Will the market pay?

Philip Morgan

The next cohort of The Expertise Incubator begins Jan 13, 2020. If you're interested, let me know.

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The reader question: "Will the market be willing to pay for my new specialty area?"

The recommendation: In the past I have probably wasted some people's time and money by helping them research and explore fringe opportunities that exceeded their risk profile, which I regret. Here's what I've learned.

Most situations should just use David C. Baker's guidance, which is to size the market and make go/no-go decisions about specialization within those guardrails. 10% of effort on the decision, 90% on the implementation. Heck, in a lot of situations, a 1/99 split is probably more appropriate.

Quoting from a book that should already be on your bookshelf, The Business of Expertise:

When you’re testing your positioning with the numbers, aim for 10–200 competitors and 2,000–10,000 prospects. I’ve rounded a little bit to make it easier to remember. When I err on the side of caution, I’d err toward fewer competitors and more prospects, though, primarily because I think there are other ways to differentiate your expertise that aren’t as fatal if you get them wrong, like process, pricing, and intellectual property. What’s more likely to make me skittish, then, is finding fewer than 10 competitors and fewer than 2,000 prospects. There’s a cliff there—and I don’t want to stand too close to it.

You can find a relevant article that is essentially a chapter from David's book here: https://www.davidcbaker.com/how-man-competitors-and-prospects-should-you-have. But also, buy the book. It's really good.

When you take a simple market-sizing approach, which can sometimes be done in an hour or less, you are letting the market -- which has discovered and incorporated a lot of information already -- constrain your option set to ones demonstrated to work. You are benefitting from their previous research and experimentation. You are essentially outsourcing a large part of the research and validation work, which gives you a better ROI on the research.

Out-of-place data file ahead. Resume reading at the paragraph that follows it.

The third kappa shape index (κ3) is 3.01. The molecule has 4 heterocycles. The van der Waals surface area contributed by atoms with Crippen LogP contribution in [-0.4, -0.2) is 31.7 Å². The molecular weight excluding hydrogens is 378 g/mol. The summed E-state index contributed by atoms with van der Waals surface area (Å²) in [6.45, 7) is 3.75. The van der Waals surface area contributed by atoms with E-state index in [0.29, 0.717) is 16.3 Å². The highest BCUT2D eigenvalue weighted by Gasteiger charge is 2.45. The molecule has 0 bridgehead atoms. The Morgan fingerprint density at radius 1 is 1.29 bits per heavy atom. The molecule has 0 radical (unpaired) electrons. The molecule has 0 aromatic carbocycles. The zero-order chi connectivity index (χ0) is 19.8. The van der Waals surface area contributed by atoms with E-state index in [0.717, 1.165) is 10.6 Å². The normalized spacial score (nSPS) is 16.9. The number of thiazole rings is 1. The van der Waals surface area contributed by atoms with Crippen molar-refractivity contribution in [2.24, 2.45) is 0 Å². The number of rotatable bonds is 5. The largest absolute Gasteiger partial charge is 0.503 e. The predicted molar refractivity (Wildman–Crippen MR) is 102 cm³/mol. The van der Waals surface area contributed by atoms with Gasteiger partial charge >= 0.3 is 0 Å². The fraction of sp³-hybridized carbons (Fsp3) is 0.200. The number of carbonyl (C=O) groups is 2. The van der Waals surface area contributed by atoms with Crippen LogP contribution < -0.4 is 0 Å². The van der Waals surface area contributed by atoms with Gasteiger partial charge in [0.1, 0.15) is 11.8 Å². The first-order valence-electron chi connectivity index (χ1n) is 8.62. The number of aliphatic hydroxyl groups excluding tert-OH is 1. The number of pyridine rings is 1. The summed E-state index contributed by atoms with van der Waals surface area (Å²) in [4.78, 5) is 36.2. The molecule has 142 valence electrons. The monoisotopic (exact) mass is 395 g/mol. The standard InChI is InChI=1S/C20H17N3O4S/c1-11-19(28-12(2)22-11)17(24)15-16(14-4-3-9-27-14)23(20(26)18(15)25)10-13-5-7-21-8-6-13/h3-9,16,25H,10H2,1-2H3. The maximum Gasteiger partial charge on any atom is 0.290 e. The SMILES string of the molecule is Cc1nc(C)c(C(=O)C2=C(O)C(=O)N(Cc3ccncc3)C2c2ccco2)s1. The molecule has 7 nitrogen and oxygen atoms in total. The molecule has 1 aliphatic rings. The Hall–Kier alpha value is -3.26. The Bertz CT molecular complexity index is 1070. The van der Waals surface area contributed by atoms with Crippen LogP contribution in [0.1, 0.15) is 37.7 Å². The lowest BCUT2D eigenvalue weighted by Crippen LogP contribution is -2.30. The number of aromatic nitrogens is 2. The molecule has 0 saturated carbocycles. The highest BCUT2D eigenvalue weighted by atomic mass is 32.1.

If your specialization thesis fits within these 2k to 10k prospects/10 to 100 competitors guardrails, then I recommend one additional bit of research that can be executed in a few weeks.

Reach out to and interview your future competitors in order to learn more. About half of them will be willing to speak to you, either to "sniff your butt" or to pay forward the generous hand they feel life has dealt them. Once you've done that additional bit of research I recommend you either shit or get off the pot and move into implementing your specialization decision, which again, is where 90% or more of the work and potential impact is.

This competitor research should inform your answers to some of these mandatory business design questions, especially questions 3 through 5:

  1. Who will you focus on serving?
  2. What optimization or transformation will you create for them?
  3. How will you become visible to them?
  4. How will you earn their trust?
  5. How will they take the first paid or unpaid-but-skin-in-the-game action towards working with you?
    • How will they decide?
    • What are the mechanics of that action?
  6. How will you monetize your work with them?
  7. Will they join and/or interact with a larger community/tribe you lead or participate in, either before, after, or during your engagement with them?